American Academy of Pediatrics National Conference and Exhibition
American Academy of Pediatrics National Conference and Exhibition
October 21, 2016
2 min read

AAP recommends 1-hour limit on digital media use for preschoolers

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SAN FRANCISCO — Parents are encouraged to limit digital media use among children aged 2 to 5 years to 1 hour per day until evidence for benefit of use is demonstrated, according to a policy statement released by the AAP’s Council on Communications and Media.

The statement was released in conjunction with the 2016 AAP National Conference and Exhibition.

Jenny Radesky, MD
Jenny Radesky

“Children younger than 2 years need hands-on exploration and social interaction with trusted caregivers to develop their cognitive, language, motor and social-emotional skills,” Jenny Radesky, MD, FAAP, assistant professor of pediatrics at the Boston University School of Medicine, and colleagues from the council wrote. “Because of their immature symbolic, memory and attentional skills, infants and toddlers cannot learn from traditional digital media as they do from interactions with caregivers, and they have difficulty transferring that knowledge to their 3-dimensional experience.”

The policy statement offers recommendations to pediatricians and parents to avoid excessive television and digital media screen time in children between infancy and 5 years of age to foster healthy cognitive development, secure relationships and good health behaviors through parent-child interaction and print book reading. Excessive digital media use during a child’s first 5 years have shown evidence of harm leading to obesity later in childhood, shorter night-time sleep intervals, poorer academic performance in preschool and difficult temperament or self-regulation problems.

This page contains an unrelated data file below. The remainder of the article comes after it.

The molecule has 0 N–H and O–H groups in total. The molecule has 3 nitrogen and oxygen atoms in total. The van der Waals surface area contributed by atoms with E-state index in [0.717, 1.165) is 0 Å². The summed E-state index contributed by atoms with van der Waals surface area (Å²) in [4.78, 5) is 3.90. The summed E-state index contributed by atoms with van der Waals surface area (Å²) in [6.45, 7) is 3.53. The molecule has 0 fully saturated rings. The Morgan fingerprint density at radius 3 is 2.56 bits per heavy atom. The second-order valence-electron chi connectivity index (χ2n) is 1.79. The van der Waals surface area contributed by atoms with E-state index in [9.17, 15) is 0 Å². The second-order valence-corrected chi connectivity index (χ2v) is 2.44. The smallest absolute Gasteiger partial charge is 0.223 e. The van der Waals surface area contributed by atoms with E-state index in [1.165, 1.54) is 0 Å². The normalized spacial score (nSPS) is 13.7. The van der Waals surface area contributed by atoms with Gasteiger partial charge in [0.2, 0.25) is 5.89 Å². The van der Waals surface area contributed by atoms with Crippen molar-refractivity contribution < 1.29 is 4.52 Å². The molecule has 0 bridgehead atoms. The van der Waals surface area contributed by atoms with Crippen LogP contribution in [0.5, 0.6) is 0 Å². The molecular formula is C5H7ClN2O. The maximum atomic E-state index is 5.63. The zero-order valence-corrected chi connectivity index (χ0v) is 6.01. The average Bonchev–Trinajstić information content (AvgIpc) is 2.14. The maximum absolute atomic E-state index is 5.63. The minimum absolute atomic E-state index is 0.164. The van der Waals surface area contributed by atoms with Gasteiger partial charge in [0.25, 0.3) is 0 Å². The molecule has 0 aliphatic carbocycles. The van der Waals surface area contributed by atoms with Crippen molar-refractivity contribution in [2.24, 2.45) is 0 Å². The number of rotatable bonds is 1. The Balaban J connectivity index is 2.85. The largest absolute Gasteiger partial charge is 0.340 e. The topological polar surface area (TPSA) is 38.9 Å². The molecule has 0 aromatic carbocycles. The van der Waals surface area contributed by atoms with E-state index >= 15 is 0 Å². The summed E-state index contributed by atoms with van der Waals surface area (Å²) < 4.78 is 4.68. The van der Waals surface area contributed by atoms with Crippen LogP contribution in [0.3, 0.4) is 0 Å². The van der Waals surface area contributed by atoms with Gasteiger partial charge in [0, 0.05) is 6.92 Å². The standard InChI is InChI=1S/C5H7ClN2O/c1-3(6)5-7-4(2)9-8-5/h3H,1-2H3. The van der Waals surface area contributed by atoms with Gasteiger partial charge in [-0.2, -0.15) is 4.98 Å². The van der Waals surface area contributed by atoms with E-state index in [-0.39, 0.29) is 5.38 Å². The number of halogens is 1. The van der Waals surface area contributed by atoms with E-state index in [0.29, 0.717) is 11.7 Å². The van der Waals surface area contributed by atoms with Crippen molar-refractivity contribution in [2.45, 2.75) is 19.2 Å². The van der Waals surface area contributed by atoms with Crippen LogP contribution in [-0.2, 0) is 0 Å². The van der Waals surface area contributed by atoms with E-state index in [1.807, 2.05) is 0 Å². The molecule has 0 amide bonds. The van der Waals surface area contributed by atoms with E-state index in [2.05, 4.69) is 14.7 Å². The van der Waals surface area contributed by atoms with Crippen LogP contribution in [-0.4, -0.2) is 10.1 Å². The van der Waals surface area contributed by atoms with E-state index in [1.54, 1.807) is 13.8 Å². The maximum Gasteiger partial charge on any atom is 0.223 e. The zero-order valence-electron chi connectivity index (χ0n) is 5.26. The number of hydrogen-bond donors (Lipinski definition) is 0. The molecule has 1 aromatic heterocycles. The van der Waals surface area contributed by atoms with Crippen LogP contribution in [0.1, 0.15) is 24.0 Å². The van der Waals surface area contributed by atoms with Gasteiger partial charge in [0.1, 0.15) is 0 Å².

In addition, the statement addresses the industry’s habit for heavily marketing to young children and encourages development of less distracting, shared child-parent interfaces that improve cognitive, literacy and social behaviors. In particular, Radesky and colleagues recommend that pediatricians:

  • Start talking to families early about family media use, media locations in the home, and child media habits;
  • Assist families to procure a Family Media Use plan with guidelines for children and parents;
  • Educate parents about media effects on early brain development and the importance of shared time in hands-on play to build language, cognitive and social skills;
  • Strongly recommend parents avoid media use for children younger than 18 months;
  • Encourage parents to share media use with children between 18 and 24 months; and
  • Recommend solutions to parents facing difficulties with setting time limits on media use, finding alternate play activities and soothing their children.

The statement encourages parents to:

  • Avoid digital media use in children younger than 18 months;
  • Limit screen time to 1 hour per day of high-quality programming for children between 2 and 5 years and help them apply what they view to the world around them;
  • Avoid distracting content;
  • Avoid using media to soothe a temperamental child; and
  • Monitor media content and apps the child chooses.

The media industry is encouraged to:

  • Avoid advertising unhealthy messages on apps to children in this age frame;
  • Design interfaces that encourage healthy brain development and promote shared parent-child media use;
  • Make high-quality accessible to all families; and
  • Stop auto-advance options of videos as the default setting so that parents can set limits and monitor content easily.

“Evidence is sufficient to recommend time limitations on digital media use for children 2 to 5 years to no more than 1 hour per day to allow children ample time to engage in other activities important to their health and development and to establish media viewing habits associated with lower risk of obesity later in life,” the researchers wrote. “In addition, encouraging parents to change to educational and prosocial content and engage with their children around technology will allow children to reap the most benefit from what they view.” – by Kate Sherrer

Disclosure: The researchers report no relevant financial disclosures.